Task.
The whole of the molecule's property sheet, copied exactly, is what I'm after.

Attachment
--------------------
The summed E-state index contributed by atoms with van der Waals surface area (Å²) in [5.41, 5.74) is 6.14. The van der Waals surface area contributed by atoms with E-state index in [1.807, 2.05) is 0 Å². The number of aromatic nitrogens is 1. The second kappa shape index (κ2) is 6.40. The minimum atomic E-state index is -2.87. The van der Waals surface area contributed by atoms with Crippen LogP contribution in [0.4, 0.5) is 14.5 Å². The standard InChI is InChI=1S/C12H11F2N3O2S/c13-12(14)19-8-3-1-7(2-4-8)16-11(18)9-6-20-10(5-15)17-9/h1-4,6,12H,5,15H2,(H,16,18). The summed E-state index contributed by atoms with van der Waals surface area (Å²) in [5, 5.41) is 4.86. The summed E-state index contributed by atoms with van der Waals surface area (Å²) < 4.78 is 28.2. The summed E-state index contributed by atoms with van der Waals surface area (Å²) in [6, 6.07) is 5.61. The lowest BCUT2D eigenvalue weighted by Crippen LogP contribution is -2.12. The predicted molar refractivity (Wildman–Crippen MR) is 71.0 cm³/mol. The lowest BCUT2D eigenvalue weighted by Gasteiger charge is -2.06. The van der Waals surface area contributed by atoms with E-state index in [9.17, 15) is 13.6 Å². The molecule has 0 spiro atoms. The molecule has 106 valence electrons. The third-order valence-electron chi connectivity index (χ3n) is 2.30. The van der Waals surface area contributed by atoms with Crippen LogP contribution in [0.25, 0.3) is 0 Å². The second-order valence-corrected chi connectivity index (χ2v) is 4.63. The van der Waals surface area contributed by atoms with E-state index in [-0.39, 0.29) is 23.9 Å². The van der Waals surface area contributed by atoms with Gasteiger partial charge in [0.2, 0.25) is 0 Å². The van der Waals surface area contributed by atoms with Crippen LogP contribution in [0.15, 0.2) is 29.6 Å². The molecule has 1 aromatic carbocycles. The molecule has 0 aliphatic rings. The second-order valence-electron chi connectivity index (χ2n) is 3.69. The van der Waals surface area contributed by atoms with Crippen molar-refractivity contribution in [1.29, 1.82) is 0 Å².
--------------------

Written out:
The summed E-state index contributed by atoms with van der Waals surface area (Å²) in [5.41, 5.74) is 6.14. The van der Waals surface area contributed by atoms with E-state index in [1.807, 2.05) is 0 Å². The number of aromatic nitrogens is 1. The second kappa shape index (κ2) is 6.40. The minimum atomic E-state index is -2.87. The van der Waals surface area contributed by atoms with Crippen LogP contribution in [0.4, 0.5) is 14.5 Å². The standard InChI is InChI=1S/C12H11F2N3O2S/c13-12(14)19-8-3-1-7(2-4-8)16-11(18)9-6-20-10(5-15)17-9/h1-4,6,12H,5,15H2,(H,16,18). The summed E-state index contributed by atoms with van der Waals surface area (Å²) in [5, 5.41) is 4.86. The summed E-state index contributed by atoms with van der Waals surface area (Å²) < 4.78 is 28.2. The summed E-state index contributed by atoms with van der Waals surface area (Å²) in [6, 6.07) is 5.61. The lowest BCUT2D eigenvalue weighted by Crippen LogP contribution is -2.12. The predicted molar refractivity (Wildman–Crippen MR) is 71.0 cm³/mol. The lowest BCUT2D eigenvalue weighted by Gasteiger charge is -2.06. The van der Waals surface area contributed by atoms with E-state index in [9.17, 15) is 13.6 Å². The molecule has 0 spiro atoms. The molecule has 106 valence electrons. The third-order valence-electron chi connectivity index (χ3n) is 2.30. The van der Waals surface area contributed by atoms with Crippen LogP contribution in [0.25, 0.3) is 0 Å². The second-order valence-corrected chi connectivity index (χ2v) is 4.63. The van der Waals surface area contributed by atoms with E-state index in [-0.39, 0.29) is 23.9 Å². The van der Waals surface area contributed by atoms with Gasteiger partial charge in [0.2, 0.25) is 0 Å². The van der Waals surface area contributed by atoms with Crippen LogP contribution in [0.15, 0.2) is 29.6 Å². The molecule has 1 aromatic carbocycles. The molecule has 0 aliphatic rings. The second-order valence-electron chi connectivity index (χ2n) is 3.69. The van der Waals surface area contributed by atoms with Crippen molar-refractivity contribution in [1.29, 1.82) is 0 Å².